10) And this gets even worse, as you later say that Bertha and her mother were both Creoles and were, as the result of this, wild and passionate. As you also attribute your wife’s mental illness to her wild passions and excesses, you’re basically saying that her mental illness has its roots in the fact that she’s not 100% white. I think that racism counts as a huge fault.
        11) You blame your wife Bertha for your marriage. (“I was dazzled, stimulated: my senses were excited; and being ignorant, raw, and inexperienced, I thought I loved her…Her relatives encouraged me; competitors piqued me; she allured me: a marriage was achieved almost before I knew where I was.”)
        12) You also blame her for not being the kind of wife that you wanted her to be, despite the fact that she never concealed that she was not, in your estimation, intelligent, original, refined, or modest. You deluded yourself into thinking that she was someone completely different and then found fault because she wasn’t what you had imagined.
        13) Your attempt to marry Jane constitutes attempted bigamy and attempted fraud.
        14) Your wife Bertha is also violent and has tried to kill you twice. It would be much safer (and possibly much better for her mentally) to house her elsewhere. By not doing so, you are committing reckless endangerment; you are putting yourself, your servants, your neighbors and your beloved Jane in peril.
        15) When Jane refuses to be your mistress, you start kissing her, pausing after each kiss to see if she still refuses. It’s G-rated, but you’re using sex to persuade her to do something that she feels is wrong. Arousal isn’t consent.
        16) When Jane refuses to become your mistress, you react with violent rage. (His fury was wrought to the highest: he must yield to it for a moment, whatever followed; he crossed the floor and seized my arm and grasped my waist.)
        17) You become angry enough to rape and/or kill her. You only refrain from doing so because you wouldn’t get what you want. (“…what good would it do if I bent, if I uptore, if I crushed her?…Whatever I do with its cage, I cannot get at it—the savage, beautiful creature! If I tear, if I rend the slight prison, my outrage will only let the captive loose. Conqueror I might be of the house; but the inmate would escape to heaven before I could call myself possessor of its clay dwelling-place.)
        18) You want Jane to feel sorry for you so that she will feel love for you. And you tell her that. (“Your pity, my darling, is the suffering mother of love: its anguish is the very natal pang of the divine passion. I accept it, Jane; let the daughter have free advent—my arms wait to receive her.”)
        19) You deliberately try to manipulate Jane emotionally. (“You will not come? You will not be my comforter, my rescuer? My deep love, my wild woe, my frantic prayer, are all nothing to you?…you leave me here in anguish. Go up to your own room; think over all I have said, and, Jane, cast a glance on my sufferings—think of me.”)
        20) And finally, as thetorontokid said, you have that mad wife in the attic. I have to wonder…why DOES she want to kill you? Hmmm?

        1. Gehayi: I haven’t read Jane Eyre from beginning to end in quite a while, but you sure picked up on a lot of things that not only escaped me when I first read it at 12 and wondered why Jane made the decision she did, but I didn’t see in retrospect later.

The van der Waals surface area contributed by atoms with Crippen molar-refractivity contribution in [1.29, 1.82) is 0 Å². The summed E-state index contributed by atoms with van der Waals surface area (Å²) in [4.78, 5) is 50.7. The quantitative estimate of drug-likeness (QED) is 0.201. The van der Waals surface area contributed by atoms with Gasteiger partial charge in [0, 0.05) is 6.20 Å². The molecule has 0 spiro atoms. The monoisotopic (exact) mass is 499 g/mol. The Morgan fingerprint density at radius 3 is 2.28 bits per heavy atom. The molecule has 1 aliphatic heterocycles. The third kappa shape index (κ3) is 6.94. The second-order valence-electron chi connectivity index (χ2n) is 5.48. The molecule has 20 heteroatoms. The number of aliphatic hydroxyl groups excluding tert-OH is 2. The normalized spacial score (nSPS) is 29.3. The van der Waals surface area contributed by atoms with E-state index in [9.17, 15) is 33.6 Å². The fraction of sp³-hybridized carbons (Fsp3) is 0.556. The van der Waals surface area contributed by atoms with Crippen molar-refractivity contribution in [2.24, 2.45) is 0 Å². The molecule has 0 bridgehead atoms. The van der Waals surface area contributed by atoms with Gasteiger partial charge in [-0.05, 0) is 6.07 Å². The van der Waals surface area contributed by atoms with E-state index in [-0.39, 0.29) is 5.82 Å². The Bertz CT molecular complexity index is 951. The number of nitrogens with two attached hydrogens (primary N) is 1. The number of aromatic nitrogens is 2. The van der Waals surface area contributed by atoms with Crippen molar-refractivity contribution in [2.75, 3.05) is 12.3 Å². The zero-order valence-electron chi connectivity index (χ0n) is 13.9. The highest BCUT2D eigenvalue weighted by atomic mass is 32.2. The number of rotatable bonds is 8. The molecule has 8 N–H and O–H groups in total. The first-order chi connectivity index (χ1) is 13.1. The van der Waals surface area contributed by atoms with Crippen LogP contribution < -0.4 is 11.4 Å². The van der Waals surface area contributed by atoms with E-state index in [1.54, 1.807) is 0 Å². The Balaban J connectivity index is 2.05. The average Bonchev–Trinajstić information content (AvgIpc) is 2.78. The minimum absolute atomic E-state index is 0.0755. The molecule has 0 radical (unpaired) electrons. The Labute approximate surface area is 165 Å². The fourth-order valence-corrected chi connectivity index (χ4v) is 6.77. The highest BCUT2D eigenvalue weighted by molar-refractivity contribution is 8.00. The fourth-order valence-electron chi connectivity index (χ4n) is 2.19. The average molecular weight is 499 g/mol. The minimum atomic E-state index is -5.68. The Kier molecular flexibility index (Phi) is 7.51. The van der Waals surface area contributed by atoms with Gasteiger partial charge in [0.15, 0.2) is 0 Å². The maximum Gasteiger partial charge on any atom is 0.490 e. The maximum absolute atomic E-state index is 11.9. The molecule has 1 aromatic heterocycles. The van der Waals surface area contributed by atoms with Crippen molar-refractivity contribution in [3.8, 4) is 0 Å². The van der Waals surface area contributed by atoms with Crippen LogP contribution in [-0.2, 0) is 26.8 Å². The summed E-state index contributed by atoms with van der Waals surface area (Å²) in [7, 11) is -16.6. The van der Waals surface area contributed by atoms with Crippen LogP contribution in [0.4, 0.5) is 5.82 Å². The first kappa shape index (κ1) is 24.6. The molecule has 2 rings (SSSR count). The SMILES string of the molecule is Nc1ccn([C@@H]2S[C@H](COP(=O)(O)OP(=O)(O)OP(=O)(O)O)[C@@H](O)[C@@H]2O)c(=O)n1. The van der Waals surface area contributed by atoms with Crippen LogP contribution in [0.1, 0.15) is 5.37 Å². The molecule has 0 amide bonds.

He really is horrible. In addition to your list, his mistresses were experienced women who presumably had few survival options besides finding a sugar-daddy; he knows damned well Jane is a virgin and, by the standards of that time, he would almost certainly ruin her future. In addition, I almost feel sorry for Blanche Ingram! Yeah, she’s conceited, manipulative, and rude to anyone she considers socially inferior, but she’s also under tremendous family pressure to marry money whether she loves or even likes the guy. While Rochester is wasting her time with pretended interest, she could be meeting other men who understand and accept the bargain she is willing (and was trained) to make. Despite her rank, she is no more free than Celine, Giacinta, and Clara.

        2. I know, right? I always wondered what exactly Jane saw in him. The book is a favorite of mine, and I’ve read it several times since primary school. I can deal with his racism, because most people in his day were like that, as I’m lead to believe. He’s at least not in a position to oppress anyone, if I remember correctly. I can sympathize with him being trapped in a marriage with a woman he doesn’t love, and whose mental state leaves her incapable of fulfilling his emotional needs. I think it’s legitimate to question whether she’s locked in the attic because of her violent tendencies, or whether she has violent tendencies because she’s angry that she’s locked in the attic. A rereading of the book might provide answers. It’s been a couple of years since my last read. My problem is not only the utter disrespect with which he treats his wife, trying to erase her from the world by keeping her locked away, but for Jane, whom he tries to trick into marrying him for selfish reasons. It’s like he can’t trust Jane to make an informed decision, because she might make one that’s for her own benefit instead of his. Hopefully he reevaluated his priorities during the time she was away, because she deserves better.